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Zambia's girl children: sex for life

01 November 2013 16:19
Faith is just one of countless Zambian girls, aged between ten and 16, who can easily be spotted at bars, taverns and night clubs across the country offering sexual services in exchange for money.

LUSAKA (AA) – "My future died with my parents," says 14-year-old Faith.

"The only thing remaining for me now is to ensure that I raise enough money to take care of my three siblings," she adds.

Faith says that the death of her parents – along with the abject poverty to which she remains subject – have robbed her of all hope of a normal life, forcing her to offer sexual services to adult clients.

At her tender age, Faith must wiggle her waist lasciviously in an effort to attract customers to the Zone Night Club in Lusaka's Matero Township, where she currently works.

When she is not at University Teaching Hospital receiving treatment for sexually transmitted infections, she is at one police station or another for engaging in prostitution.

But neither disease nor jail troubles her much.

"The only thing I fear is unforeseen pregnancies, which come as a result of unprotected sex," she says.

Faith is just one of countless Zambian girls, aged between ten and 16, who can easily be spotted at bars, taverns and night clubs across the country offering sexual services in exchange for money.

Zambian police spokesman Lee Hamoonga says there is no law banning child prostitution.

"Police patrols are working hand-in-hand with municipal police to track down underage [people] frequenting drinking places," he told AA.

But, he noted, the girls rounded up in such patrols are usually released the following morning after paying "admission-of-guilt" fines of 22.50 kwacha (roughly $5).

Hamoonga said the law was tough on men who hire children for sex.

The law criminalizes sex with a child, which the law describes as any person under the age of 16, even in the event of their consent.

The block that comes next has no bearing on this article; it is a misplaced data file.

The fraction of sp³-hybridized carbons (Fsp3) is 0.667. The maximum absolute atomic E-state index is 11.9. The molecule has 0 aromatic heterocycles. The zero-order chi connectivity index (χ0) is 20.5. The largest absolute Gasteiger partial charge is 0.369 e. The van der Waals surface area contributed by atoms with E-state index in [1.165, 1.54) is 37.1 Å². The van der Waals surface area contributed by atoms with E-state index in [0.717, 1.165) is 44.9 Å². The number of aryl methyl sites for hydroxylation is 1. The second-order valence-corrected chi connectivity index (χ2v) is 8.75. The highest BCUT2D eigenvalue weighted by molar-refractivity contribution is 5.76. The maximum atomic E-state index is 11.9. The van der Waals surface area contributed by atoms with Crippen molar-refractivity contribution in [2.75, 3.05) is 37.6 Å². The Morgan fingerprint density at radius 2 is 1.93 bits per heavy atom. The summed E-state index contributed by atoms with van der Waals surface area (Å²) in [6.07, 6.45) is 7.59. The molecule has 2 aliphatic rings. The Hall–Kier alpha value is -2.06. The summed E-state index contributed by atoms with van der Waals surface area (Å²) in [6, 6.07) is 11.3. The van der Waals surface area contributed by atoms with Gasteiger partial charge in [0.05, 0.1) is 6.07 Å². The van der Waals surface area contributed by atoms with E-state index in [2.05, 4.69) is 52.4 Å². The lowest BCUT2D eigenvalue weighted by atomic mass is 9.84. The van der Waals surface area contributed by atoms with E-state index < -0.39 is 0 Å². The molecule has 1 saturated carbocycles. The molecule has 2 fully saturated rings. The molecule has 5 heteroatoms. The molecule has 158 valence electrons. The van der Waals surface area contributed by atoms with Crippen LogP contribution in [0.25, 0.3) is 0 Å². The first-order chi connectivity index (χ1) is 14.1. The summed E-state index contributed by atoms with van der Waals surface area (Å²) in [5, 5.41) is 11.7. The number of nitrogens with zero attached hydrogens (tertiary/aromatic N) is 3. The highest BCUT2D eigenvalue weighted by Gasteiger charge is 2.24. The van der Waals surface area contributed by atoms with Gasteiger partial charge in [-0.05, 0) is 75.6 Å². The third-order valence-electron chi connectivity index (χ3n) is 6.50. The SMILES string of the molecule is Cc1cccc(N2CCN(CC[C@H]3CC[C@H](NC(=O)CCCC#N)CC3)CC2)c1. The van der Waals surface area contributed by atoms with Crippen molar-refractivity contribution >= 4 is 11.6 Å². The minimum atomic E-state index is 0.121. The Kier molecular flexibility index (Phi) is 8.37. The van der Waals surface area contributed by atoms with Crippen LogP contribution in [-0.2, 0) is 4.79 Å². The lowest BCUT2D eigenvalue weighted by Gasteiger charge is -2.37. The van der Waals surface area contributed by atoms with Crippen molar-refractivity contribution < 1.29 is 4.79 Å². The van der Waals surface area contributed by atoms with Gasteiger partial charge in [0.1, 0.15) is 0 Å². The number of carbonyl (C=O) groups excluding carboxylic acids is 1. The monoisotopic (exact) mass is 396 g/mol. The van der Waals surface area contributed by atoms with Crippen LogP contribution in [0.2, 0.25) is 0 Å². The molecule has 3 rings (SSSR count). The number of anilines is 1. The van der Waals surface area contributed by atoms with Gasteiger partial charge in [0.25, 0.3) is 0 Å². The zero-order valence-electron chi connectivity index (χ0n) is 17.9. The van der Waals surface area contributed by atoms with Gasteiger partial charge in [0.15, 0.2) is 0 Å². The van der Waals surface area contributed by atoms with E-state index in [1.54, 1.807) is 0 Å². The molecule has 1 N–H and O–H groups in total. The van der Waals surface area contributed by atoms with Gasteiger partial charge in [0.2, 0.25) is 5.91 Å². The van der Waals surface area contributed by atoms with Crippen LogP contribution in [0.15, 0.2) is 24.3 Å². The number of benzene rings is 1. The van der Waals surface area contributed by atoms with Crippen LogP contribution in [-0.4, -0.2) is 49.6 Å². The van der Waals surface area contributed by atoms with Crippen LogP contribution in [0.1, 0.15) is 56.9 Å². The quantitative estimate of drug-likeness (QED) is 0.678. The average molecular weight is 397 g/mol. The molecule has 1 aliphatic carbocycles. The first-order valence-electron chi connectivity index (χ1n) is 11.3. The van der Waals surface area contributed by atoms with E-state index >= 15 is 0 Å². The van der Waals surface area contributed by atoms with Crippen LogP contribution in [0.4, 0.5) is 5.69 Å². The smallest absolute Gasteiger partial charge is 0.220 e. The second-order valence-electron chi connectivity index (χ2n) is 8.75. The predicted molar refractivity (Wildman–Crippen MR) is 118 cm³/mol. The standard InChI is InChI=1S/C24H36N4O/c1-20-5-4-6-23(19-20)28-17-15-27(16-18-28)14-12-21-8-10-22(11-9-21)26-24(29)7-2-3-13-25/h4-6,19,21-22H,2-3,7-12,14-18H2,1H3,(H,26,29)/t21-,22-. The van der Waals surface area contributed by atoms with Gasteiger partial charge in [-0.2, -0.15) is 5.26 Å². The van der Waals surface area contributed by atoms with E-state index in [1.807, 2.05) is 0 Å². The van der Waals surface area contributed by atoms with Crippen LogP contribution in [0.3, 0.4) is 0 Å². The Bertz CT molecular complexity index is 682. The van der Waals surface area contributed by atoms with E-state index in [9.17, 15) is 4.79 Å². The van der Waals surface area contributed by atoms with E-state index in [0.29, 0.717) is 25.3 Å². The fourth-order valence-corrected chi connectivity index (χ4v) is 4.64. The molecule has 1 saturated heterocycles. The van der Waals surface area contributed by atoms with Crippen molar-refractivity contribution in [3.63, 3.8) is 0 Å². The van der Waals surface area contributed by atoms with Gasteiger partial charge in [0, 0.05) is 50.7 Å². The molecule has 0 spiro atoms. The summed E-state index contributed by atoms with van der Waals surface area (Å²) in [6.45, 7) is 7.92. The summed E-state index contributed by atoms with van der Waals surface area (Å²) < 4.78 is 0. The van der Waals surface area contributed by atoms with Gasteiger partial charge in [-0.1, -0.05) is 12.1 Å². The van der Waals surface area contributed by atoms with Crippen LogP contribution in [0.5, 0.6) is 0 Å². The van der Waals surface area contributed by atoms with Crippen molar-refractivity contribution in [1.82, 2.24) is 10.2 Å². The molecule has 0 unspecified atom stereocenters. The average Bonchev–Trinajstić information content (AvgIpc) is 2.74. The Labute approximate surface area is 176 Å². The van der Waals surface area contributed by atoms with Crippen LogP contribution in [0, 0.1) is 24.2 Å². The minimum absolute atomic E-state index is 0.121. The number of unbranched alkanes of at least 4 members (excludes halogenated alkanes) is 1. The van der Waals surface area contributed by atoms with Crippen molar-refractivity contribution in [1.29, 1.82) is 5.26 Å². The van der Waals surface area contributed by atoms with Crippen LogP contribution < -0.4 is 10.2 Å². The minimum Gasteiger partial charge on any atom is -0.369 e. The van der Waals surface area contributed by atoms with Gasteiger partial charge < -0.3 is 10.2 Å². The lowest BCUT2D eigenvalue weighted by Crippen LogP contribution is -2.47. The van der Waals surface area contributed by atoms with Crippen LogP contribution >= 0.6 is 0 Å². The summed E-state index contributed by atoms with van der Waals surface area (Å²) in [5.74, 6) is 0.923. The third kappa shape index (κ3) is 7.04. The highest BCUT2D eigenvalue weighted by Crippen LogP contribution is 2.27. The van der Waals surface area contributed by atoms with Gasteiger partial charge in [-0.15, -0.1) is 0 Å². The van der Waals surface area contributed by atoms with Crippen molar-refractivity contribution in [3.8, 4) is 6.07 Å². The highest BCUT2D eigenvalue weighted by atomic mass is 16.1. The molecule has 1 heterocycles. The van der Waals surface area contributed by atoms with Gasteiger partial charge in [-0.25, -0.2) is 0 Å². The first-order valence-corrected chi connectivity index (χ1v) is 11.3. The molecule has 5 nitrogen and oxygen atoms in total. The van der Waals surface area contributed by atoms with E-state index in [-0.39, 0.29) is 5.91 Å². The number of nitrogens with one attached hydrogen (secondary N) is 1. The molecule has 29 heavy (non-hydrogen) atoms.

Hamoonga said that police were finding it difficult to track down men who have sex with underage girls due to a lack of complaints filed against them.

"So far, there are no records of the number of men hiring prostitutes."

 

- Traumatized -

 

Like Faith, Monica, 13, left her humble village for capital Lusaka following the death of her father.

"I was not the first one of my family to make the journey," she tells AA.

"My elder sister, who is now 16, and a younger sister, who is only eight, are already here in Lusaka."

The two elder sisters started working as maids at the house of a prominent businessman, where each used to earn some 30 Zambian kwacha (roughly $6) per month.

Later, a friend introduced them to the owner of a Lusaka brothel, who promised to help them earn as much as 40 kwacha (roughly $8) per night.

"The money was tempting," Monica admits. "In the end, my sister and I gave it a try."

She charges 10 kwacha (roughly $2) for 15 minutes with a client and 50 kwacha (about $10) for a 30- to 60-minute session.

She says most of her clients were either high school students or older men.

"Elderly men treat us well," Monica notes. "Sometimes, with a bit of luck, they give good cash – especially if they find you sober."

"But sometimes they hurt and insult us," she sobs. "You can never get used to these people."

The 13-year-old child recalls being thrown out of a hotel in the middle of the night after a disagreement with a client.

Monica says the ordeals she has suffered were not only dehumanizing but traumatic as well.

"It's as if I have been to hell because of the harrowing experiences I have gone through at the hands of sexual perverts."

By Francis Maingaila – Anadolu Agency

englishnews@aa.com.tr

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